A foray into a new medium. I've been immersed in the learning curves for DAZ Studio and Blender for a while (and, to some extent, SketchUp, although I got addicted to that years ago)-- so, when an art jam over on the R3 board sparked an interesting idea, it ended up falling into that workflow.
It's in keeping with my personal tradition of pretty much ignoring the character, and instead indulging in hokey wordplay. Which explains why there's a blaze here, and a tidge of modesty...
Traditional 3D Renderer's Acknowledgments:
- Kozaburo built the "Messy" hair (and the "Allback" hair, which I pressed into service as a bun.)
- Adam Thwaites provided the unworn bra and the fire texture. (From the incredible wealth of freebies at his most-digital-creations.com site.)
- The Victoria 4.2 figure, what little she IS wearing, and the rendering application are from DAZ3D.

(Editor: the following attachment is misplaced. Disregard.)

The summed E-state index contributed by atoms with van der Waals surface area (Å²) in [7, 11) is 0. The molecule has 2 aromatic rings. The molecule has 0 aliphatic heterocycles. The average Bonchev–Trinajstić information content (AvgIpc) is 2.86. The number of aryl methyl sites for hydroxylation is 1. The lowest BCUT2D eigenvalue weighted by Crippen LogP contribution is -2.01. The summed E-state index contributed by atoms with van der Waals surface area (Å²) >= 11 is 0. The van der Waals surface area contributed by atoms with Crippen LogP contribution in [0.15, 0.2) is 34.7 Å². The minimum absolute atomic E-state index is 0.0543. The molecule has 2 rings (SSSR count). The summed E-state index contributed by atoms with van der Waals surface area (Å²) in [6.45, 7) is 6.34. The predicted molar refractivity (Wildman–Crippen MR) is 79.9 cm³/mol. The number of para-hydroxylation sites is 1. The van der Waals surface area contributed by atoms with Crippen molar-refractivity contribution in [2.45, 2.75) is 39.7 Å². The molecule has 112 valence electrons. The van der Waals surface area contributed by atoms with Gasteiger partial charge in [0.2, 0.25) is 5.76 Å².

- Blender and UVMapper allowed me to convert my Sketchup models (a couple of geodesics, and the little miscellaneous scenery-filler standup that's carrying the fire) into a format that DAZ Studio could import.
All of the above being (astonishingly) free for the downloading...! A boon for impecunious artists-- provided, of course, that you can afford the massive timesuck of learning this stuff.
Educational Value: Pretty much the lighting.
The fill lighting comes from three "distant" lights, arranged at "random" angles to each other, to avoid having two soft shadow lines combining and painting a bold stripe across the model's skin. Or, to quote Dr. Spengler: "Don't cross the streams. It would be bad."
The firelight is simulated by three point-source lights of varying hues sprinkled into the vicinity of the fire prop. Which, like the sky dome, is completely lit by its own ambient light-- everything else is zeroed out. Including shadows, cuz it looks silly when your fire casts a shadow. 8^j*
One moderate spotlight provides the overall key light, revealing contours and casting shadows.